Ultima Thule

In ancient times the northernmost region of the habitable world - hence, any distant, unknown or mysterious land.

Friday, July 07, 2006

Photo of Mozart's widow found

By Aussiegirl

How fascinating old photographs are -- the veil of the past is briefly parted and we see people captured in an instant of their being alive.
Here is a description of the daguerreotype from the ever-useful Wikipedia: The daguerreotype is one of the earliest types of photograph in which the image is exposed directly onto a mirror-polished surface of silver bearing a coating of silver halide particles deposited by iodine vapor. In later developments bromine and chlorine vapors were also utilized, resulting in shorter exposure times. Unlike later photographic processes that supplanted it, the daguerreotype is a direct positive image making process with no "negative" original.

BBC NEWS | Europe | Photo of Mozart's widow found

A print of the only photograph of Mozart's widow, Constanze Weber, has been found in Germany.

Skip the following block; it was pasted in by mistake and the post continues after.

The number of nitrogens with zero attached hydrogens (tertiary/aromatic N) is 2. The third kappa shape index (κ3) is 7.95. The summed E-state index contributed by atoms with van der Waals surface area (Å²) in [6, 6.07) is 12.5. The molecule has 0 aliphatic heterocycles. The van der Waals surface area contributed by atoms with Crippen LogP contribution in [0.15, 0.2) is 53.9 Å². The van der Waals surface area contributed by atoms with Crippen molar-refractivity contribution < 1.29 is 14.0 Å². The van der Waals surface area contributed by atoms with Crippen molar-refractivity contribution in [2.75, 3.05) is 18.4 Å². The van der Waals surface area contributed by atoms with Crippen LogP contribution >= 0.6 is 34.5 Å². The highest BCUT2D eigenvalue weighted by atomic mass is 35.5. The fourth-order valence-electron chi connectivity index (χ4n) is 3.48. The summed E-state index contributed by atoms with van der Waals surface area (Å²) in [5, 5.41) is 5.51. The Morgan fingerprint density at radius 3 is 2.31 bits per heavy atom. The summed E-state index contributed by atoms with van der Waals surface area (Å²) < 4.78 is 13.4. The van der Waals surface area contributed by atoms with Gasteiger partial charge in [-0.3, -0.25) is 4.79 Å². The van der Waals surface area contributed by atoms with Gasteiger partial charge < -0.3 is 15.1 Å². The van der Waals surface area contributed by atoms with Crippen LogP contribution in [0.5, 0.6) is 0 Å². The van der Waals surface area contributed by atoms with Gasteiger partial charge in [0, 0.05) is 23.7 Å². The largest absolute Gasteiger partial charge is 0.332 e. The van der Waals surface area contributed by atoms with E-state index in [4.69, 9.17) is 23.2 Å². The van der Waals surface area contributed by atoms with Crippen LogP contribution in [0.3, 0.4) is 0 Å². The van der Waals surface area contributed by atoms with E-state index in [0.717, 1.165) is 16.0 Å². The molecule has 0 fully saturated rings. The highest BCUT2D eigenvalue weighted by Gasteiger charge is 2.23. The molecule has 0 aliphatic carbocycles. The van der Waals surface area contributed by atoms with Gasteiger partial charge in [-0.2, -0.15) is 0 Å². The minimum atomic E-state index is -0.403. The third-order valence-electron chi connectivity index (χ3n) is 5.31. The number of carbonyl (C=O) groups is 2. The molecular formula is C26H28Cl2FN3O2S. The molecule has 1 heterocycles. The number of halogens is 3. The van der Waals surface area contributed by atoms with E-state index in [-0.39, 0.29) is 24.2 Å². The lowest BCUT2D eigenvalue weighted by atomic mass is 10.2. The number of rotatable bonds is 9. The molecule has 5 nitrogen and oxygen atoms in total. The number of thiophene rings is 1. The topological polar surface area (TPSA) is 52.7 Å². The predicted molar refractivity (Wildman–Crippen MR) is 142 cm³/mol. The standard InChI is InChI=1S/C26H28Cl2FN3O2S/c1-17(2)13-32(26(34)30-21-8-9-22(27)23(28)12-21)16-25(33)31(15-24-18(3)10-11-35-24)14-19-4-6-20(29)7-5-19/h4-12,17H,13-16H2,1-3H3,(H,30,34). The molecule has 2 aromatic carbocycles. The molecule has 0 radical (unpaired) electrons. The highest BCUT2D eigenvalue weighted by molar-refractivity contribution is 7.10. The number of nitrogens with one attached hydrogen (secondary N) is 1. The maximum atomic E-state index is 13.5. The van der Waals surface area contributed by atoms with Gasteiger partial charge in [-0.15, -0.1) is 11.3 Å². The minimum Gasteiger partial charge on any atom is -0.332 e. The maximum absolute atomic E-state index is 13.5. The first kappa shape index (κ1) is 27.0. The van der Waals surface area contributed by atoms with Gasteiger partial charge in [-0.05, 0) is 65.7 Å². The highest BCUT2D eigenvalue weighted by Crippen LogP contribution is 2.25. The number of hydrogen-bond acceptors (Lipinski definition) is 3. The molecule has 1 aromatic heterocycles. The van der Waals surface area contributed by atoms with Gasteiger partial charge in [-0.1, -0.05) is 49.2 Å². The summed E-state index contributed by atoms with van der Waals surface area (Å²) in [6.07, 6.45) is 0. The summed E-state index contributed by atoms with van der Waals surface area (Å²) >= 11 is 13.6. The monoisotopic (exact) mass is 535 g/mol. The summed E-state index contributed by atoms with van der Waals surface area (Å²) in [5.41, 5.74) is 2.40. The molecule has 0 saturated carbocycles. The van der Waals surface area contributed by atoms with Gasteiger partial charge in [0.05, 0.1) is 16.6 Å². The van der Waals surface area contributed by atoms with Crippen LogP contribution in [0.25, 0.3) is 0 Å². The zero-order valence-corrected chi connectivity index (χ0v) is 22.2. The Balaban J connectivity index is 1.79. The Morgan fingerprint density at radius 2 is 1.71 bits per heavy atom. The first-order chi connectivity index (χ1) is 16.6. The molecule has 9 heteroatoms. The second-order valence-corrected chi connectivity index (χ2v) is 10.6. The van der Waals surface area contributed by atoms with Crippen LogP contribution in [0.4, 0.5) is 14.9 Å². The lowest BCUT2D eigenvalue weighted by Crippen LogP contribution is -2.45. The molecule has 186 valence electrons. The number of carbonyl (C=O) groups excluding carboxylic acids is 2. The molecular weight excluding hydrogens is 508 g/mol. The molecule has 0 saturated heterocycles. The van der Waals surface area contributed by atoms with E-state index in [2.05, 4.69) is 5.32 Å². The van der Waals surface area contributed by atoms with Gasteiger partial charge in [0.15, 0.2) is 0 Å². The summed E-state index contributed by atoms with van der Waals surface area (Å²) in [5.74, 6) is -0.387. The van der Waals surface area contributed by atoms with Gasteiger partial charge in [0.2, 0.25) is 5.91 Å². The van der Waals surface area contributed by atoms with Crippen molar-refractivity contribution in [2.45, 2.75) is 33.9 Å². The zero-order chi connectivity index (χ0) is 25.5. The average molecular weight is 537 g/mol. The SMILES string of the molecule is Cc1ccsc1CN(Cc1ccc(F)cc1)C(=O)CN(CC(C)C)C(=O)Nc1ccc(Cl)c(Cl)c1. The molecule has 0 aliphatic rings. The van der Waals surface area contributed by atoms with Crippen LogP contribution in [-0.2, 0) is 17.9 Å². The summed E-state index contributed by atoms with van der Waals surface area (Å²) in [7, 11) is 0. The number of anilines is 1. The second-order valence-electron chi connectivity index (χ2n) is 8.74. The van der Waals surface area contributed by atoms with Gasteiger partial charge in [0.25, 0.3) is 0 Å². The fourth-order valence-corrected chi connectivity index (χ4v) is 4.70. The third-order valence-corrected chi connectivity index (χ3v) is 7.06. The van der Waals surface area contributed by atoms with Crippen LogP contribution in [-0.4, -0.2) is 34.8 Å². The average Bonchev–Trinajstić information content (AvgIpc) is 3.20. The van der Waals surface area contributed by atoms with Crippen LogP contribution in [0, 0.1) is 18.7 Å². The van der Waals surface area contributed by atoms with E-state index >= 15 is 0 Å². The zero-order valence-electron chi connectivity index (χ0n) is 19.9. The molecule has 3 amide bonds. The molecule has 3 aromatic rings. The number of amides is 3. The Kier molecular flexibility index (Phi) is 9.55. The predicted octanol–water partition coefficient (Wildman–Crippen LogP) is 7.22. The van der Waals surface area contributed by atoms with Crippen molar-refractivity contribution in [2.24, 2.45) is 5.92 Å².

The photograph was taken in 1840 in the Bavarian town of Altoetting when she was 78. She died two years later.

The local authorities say detailed examination has proved the authenticity of the image, which is a copy of the original daguerreotype.

Wolfgang Amadeus Mozart died at the age of 36 in 1791, when Constanze was 29. She later married a Danish diplomat.

The print is one of the earliest examples of photography in Bavaria. It was found in the town archives.

The daguerreotype was taken at the home of the Swiss composer Max Keller, whom Constanze used to visit regularly.

Mozart and Constanze had six children in their nine-year marriage. Only two of them survived past childhood.

The daguerreotype shows Constanze at front left, next to Max Keller. His wife Josefa is on the right. Behind them are (from the right): their daughters Josefa and Luise, Max Keller's brother-in-law Philipp Lattner and the family's cook. They are outside the Keller family's house.


At 10:15 PM, Anonymous Bruce Wayne said...

Looks like some of my old family photos, perhaps I am kin to Mozart. Seriously, I am an old fellow and have spent untold hours scanning old family photos and burning to CD to have my life on one CD when I'm too old to get around. A word of wisdom---take time to shoot pictures in black and white as your family goes thru the years--they seem to last forever if stored properly while color photos degrade rapidly. Some B&W are over 100 years old and still look good.


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